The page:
11. Do you have access to scalable compute and storage?

The complex combination of technologies needed for Data SCience often means that organisations struggle to enable their teams with the best technology to do their jobs. If your team does not have access to scalable compute and storage then their success will always be limited. Lack of a central place to store data and workings is a warning sign that Data Science is not taken seriously in an organisation.

12. Can data scientists install libraries and packages without intervention by IT?

If there is one word that summarises the requirements of Data Science it is ‘flexibility’. The nature of the work involves selecting models and tuning them against data. This means being able to quickly install and evaluate lots of model libraries. If a Data Science team needs approval for every library installation and upgrade then its speed of turnaround is going to slow from days to weeks and months.

13. Can Data Scientists deploy their models with minimal dependencies on engineering and infrastructure?

If models cannot be put into use they are of little value beyond curiousities. But deploying a model involves training on reproducible data, monitoring of decisions and performance and A/B testing of new releases. Delays in deployment mean models go out of date or competitive advantage is lost. The best organisations have platforms that allow model deployment to happen quickly, driven by Data Scientists.

So how do you score a 13/13?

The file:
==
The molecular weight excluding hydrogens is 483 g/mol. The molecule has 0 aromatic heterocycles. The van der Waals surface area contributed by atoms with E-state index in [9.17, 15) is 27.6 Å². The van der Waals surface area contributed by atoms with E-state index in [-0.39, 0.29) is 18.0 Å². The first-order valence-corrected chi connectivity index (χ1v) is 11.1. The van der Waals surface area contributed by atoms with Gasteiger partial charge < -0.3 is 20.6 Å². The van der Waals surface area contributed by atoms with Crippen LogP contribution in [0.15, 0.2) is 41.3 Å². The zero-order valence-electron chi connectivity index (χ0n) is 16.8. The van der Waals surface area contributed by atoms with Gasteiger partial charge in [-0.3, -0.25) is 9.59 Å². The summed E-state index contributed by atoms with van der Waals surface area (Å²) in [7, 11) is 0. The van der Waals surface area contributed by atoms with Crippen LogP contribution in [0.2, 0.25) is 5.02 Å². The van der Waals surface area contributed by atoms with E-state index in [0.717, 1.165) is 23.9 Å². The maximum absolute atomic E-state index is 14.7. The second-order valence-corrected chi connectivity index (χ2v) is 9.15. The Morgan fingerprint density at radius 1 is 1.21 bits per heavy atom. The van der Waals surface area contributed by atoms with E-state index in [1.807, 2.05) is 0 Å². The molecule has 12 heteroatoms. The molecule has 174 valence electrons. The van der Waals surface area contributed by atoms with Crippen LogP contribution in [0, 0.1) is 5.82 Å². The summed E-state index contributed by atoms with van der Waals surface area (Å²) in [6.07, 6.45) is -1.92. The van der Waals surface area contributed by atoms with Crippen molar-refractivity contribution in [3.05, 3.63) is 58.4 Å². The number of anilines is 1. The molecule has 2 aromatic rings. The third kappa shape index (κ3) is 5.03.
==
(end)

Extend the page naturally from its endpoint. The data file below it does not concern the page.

How would your team score on a Joel Test of Data Science Maturity? This is where Guerrilla Analytics can help. Guerrilla Analytics provides guiding principles and conventions for promoting data provenance and reproducibiltiy in Data Science and Analytics work. There are guidelines on how to structure projects at every stage of the life cycle and how to consolidate knowledge in flexible data pipelines. You will also learn how to leverage techniques and tools from software engineering such as testing and source control.

Data Science jargon buster – for Data Scientists

Bamboozled. That’s your customers’ reaction to the Data Scientists in your organisation. Data Scientists need to communicate without jargon so customers understand, believe and care about their recommendations. Here is a Data Science jargon buster to help.

Data Science is a technical field that applies scientific rigour to the understanding of business data and the associated processes and products. Like traditional science, it can be full of jargon that leads to unclear business messages and a failure of findings to be understood and acted upon. Having reviewed countless Data Science reports and presentations that are not ready for business readers, I thought it would be useful to provide a list of business terms to replace Data Science jargon.

Data Science Jargon Buster

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Eradicating Data Science jargon from your team

Do you have some jargon you would like to eradicate from your team? Get in touch! Let’s build this list together.

This post is inspired by a recent talk at our office by the always entertaining and informative David Reed, currently at DataIQ. David cited a speaker (the name escapes me) who had put together a similar lookup from Data Science jargon to business terms that business users understand.